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F the Writer of the following Pages had not believed that the interefts of Morality are materially involved in this controverfy, he would not have recommended his thoughts upon it to the notice of the public. The immoral tendency of the Restoration-Syftem is fhewn in the courfe of this work.


One of the most important doctrines of Chriftianity, the doctrine of Atonement, has no place in the Univerfalift's creed, if confiftency be regarded. It cannot be reconciled with his doctrine of corrective punishment. Mr. Weaver obferves, "Divine juftice is that perfection in God, by "which he endeavours continually to make all "intelligences juft."+ According to this reprefentation, justice does not look backward, and punifh according to the deeds done in the body;' but forward, and difpofes of her stripes in the way beft calculated to correct the moral pravity of the mind. In this fyftem, therefore, the doctrine of guilt has no place: no man need apply for redemption through the blood of Chrift, the forgiveness of fins,' Eph. i. 7, but merely for the renewing of the Holy Ghoft,' Titus iii. 5; fince the recovery of the mind to virtue is the great point to which the exercife of divine juftice is directed. If the Blood of Atonement be not


Endlefs Mifery overthrown, p. 9.

counted, upon this fcheme, an "unholy thing," it must be confidered, at least, as an "unneceffary "thing." The most intelligent of the Univerfalifts are fully aware of this, and have therefore, very prudently, taken fanctuary in Socinianifm.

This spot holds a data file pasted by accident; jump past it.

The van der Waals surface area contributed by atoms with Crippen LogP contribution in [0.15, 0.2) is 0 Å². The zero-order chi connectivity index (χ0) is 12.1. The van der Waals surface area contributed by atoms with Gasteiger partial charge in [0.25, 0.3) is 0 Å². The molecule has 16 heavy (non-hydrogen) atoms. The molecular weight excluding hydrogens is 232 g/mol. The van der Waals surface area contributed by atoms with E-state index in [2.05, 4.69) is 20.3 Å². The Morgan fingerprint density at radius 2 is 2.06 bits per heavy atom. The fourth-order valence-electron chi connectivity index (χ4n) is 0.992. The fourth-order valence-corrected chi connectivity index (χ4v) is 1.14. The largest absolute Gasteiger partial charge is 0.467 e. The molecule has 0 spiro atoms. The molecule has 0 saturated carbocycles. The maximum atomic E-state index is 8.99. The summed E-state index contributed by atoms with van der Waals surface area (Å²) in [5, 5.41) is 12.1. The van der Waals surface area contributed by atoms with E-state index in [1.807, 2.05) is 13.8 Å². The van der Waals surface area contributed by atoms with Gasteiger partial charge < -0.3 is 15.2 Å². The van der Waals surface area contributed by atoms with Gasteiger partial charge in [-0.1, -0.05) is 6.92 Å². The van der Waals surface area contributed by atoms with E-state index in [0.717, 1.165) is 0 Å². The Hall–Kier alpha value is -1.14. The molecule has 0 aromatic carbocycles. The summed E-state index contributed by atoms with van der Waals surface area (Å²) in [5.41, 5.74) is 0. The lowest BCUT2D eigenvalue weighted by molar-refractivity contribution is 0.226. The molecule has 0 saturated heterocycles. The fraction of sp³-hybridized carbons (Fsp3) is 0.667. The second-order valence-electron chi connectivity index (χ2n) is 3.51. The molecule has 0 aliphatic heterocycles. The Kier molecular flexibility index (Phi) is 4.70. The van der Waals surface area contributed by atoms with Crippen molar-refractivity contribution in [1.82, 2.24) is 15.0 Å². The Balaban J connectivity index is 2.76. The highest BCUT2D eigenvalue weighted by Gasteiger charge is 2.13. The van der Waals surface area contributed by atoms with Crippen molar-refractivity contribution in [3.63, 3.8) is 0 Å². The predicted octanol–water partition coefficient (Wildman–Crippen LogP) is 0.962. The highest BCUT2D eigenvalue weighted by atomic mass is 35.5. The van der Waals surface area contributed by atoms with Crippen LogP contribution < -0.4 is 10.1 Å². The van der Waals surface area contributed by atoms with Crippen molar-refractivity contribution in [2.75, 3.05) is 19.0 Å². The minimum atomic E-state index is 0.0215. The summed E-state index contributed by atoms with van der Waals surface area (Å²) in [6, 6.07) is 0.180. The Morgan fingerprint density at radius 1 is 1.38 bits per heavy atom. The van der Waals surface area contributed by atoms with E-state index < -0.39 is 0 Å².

The author has endeavoured to leave the immoral no alternative betwixt converfion and a "fearful looking for of judgment and fiery in"dignation." He feriously wishes fuch to weigh well what is advanced, and, perhaps, they will fee that even the infinite love and mercy of God is not to be called into queftion, fhould they, by rejecting the grace offered in the gospel, render themselves eternally wretched. It is hoped that such a view of things may have a happy influence upon their minds, and lead them to improve the prefent day of their visitation, so as to insure prefent and eternal happiness. Should this be the cafe in a fingle inftance, he will think himself amply compenfated for the time and labour which he has devoted to this fubject. He is, however, too well acquainted with the prejudices of mankind, in favour of fchemes which are not very rigid in their exactions on the fcore of morality, to expect that many will be reclaimed who have given their affent to the fyftem here oppofed. His great aim has been to preferve the serious chriftian from falling into, what he confiders, a very dangerous error.

The arguments which prove the endless duration of future punishment are here brought forward fparingly, as that fubject is nearly exhausted by Meffrs. Taylor, Fuller, and Jerram; whofe valuable writings merit the most serious and attentive perufal.



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